Redlining and zoning laws seemed like interesting issues to tackle, and it bothered us that our hometown of Austin has one of the highest levels of racial and economic segregation in the United States.
What it does
The Grassroots Housing website has 3 main components. An interactive map containing both redlining divisions and current racial and economic statistics informs users about how historical policies have shaped Austin’s current issues. A map showing locations of empty office spaces and parking lots, along with an Affordable Housing petition empowers users to take action to fix these issues. Our Affordable Housing Inventory shows affordable housing units in the Austin area, providing a short-term solution for users looking to find affordable housing in wealthier areas of Austin.
How we built it
Challenges we ran into
From a data-gathering standpoint, finding zoning demographic data for redlining districts was pretty difficult. The web scraping elements of our back-end were also quite challenging, particularly scraping abandoned lot data from property site. Also, we ran into a few problems with finding the center of our polygon districts on our redlining map to place the information popup.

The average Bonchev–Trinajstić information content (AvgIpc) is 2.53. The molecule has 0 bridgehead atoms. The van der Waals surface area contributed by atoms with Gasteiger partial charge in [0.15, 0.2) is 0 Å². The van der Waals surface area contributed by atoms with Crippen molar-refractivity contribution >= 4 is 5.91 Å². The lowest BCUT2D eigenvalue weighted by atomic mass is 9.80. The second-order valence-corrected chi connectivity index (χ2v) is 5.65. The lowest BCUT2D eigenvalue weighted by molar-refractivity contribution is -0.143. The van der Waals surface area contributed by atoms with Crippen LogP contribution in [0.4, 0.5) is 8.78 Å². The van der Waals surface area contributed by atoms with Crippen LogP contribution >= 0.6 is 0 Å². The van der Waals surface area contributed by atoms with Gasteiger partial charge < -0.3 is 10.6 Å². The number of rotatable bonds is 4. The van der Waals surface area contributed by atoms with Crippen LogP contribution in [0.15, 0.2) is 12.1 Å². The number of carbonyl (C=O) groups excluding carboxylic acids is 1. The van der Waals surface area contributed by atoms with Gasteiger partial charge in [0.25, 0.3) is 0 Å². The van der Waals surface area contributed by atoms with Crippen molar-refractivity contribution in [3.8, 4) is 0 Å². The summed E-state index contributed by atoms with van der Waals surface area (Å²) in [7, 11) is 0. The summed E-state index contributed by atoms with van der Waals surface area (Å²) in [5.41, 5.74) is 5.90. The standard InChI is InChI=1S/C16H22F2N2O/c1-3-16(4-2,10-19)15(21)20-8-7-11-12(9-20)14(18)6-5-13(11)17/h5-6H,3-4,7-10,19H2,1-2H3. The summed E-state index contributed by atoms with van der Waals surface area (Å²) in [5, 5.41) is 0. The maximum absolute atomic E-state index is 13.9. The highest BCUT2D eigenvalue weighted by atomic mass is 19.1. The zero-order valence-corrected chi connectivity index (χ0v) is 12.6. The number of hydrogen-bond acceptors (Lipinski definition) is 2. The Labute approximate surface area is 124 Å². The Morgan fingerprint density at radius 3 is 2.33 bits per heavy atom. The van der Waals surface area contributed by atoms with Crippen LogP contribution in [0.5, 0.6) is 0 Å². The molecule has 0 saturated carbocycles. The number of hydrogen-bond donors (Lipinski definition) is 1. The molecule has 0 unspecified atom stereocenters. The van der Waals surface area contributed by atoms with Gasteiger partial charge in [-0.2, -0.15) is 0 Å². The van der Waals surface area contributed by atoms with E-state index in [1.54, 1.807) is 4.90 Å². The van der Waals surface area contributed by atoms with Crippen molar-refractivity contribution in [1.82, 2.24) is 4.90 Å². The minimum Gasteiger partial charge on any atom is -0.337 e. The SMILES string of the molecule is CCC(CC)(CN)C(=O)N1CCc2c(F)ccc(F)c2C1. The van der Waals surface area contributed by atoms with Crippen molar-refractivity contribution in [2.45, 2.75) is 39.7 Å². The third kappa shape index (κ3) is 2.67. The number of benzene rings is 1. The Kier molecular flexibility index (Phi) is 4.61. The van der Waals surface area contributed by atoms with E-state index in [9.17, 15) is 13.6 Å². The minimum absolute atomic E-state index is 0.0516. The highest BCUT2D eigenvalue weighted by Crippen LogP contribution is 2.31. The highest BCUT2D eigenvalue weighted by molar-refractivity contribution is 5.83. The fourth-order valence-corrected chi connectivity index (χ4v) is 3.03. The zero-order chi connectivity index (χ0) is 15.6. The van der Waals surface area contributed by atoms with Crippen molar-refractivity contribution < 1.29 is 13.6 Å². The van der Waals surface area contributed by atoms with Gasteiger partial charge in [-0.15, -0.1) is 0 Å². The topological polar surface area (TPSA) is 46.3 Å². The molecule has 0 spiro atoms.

Accomplishments that we're proud of
Our group was proud of the fact that we were able to create multiple interactive maps containing color-coded layers and pop-up menus. We're also happy that our website converts addresses into geolocations, contains accurate zoning demographics, and overall has an aesthetic design.
What we learned
Our group learned how to use Microsoft Azure and process JSON files. We furthered our knowledge of the Google Map API. Additionally, we learned a lot about redlining and segregation zoning laws.
What's next for Grassroots Housing
The next step for Grassroots Housing would be to raise it to a national scale, and add other cities to the website. It would also be beneficial to provide users with more resources to get involved (i.e. contact info, templates for mailing to local politicians)